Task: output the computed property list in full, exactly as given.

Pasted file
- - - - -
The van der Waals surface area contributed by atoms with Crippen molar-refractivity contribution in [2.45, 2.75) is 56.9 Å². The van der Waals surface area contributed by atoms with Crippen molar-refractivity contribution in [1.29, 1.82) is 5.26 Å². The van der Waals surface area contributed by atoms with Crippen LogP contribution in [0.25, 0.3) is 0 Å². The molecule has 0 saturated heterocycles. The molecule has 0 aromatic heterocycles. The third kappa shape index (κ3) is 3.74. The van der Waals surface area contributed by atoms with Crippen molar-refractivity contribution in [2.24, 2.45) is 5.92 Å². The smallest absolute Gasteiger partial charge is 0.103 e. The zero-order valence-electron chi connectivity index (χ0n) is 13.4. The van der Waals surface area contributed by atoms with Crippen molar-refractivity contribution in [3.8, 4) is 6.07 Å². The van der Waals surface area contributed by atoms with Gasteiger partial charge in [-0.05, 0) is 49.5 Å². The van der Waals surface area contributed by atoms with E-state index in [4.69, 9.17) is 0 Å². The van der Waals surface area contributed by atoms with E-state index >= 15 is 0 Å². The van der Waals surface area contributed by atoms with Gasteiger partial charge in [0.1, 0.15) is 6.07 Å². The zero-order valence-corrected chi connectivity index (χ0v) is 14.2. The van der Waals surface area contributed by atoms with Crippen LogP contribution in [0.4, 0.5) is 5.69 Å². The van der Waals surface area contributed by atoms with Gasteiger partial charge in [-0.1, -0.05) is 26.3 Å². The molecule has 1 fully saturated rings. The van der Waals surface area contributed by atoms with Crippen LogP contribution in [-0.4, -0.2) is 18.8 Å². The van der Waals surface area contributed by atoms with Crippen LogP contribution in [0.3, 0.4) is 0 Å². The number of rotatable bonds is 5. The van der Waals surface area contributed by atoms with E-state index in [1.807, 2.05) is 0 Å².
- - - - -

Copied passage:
The van der Waals surface area contributed by atoms with Crippen molar-refractivity contribution in [2.45, 2.75) is 56.9 Å². The van der Waals surface area contributed by atoms with Crippen molar-refractivity contribution in [1.29, 1.82) is 5.26 Å². The van der Waals surface area contributed by atoms with Crippen LogP contribution in [0.25, 0.3) is 0 Å². The molecule has 0 saturated heterocycles. The molecule has 0 aromatic heterocycles. The third kappa shape index (κ3) is 3.74. The van der Waals surface area contributed by atoms with Crippen molar-refractivity contribution in [2.24, 2.45) is 5.92 Å². The smallest absolute Gasteiger partial charge is 0.103 e. The zero-order valence-electron chi connectivity index (χ0n) is 13.4. The van der Waals surface area contributed by atoms with Crippen molar-refractivity contribution in [3.8, 4) is 6.07 Å². The van der Waals surface area contributed by atoms with Gasteiger partial charge in [-0.05, 0) is 49.5 Å². The van der Waals surface area contributed by atoms with E-state index in [4.69, 9.17) is 0 Å². The van der Waals surface area contributed by atoms with E-state index >= 15 is 0 Å². The van der Waals surface area contributed by atoms with Gasteiger partial charge in [0.1, 0.15) is 6.07 Å². The zero-order valence-corrected chi connectivity index (χ0v) is 14.2. The van der Waals surface area contributed by atoms with Crippen LogP contribution in [0.4, 0.5) is 5.69 Å². The van der Waals surface area contributed by atoms with Gasteiger partial charge in [-0.1, -0.05) is 26.3 Å². The molecule has 1 fully saturated rings. The van der Waals surface area contributed by atoms with Crippen LogP contribution in [-0.4, -0.2) is 18.8 Å². The van der Waals surface area contributed by atoms with Crippen LogP contribution in [0.3, 0.4) is 0 Å². The number of rotatable bonds is 5. The van der Waals surface area contributed by atoms with E-state index in [1.807, 2.05) is 0 Å².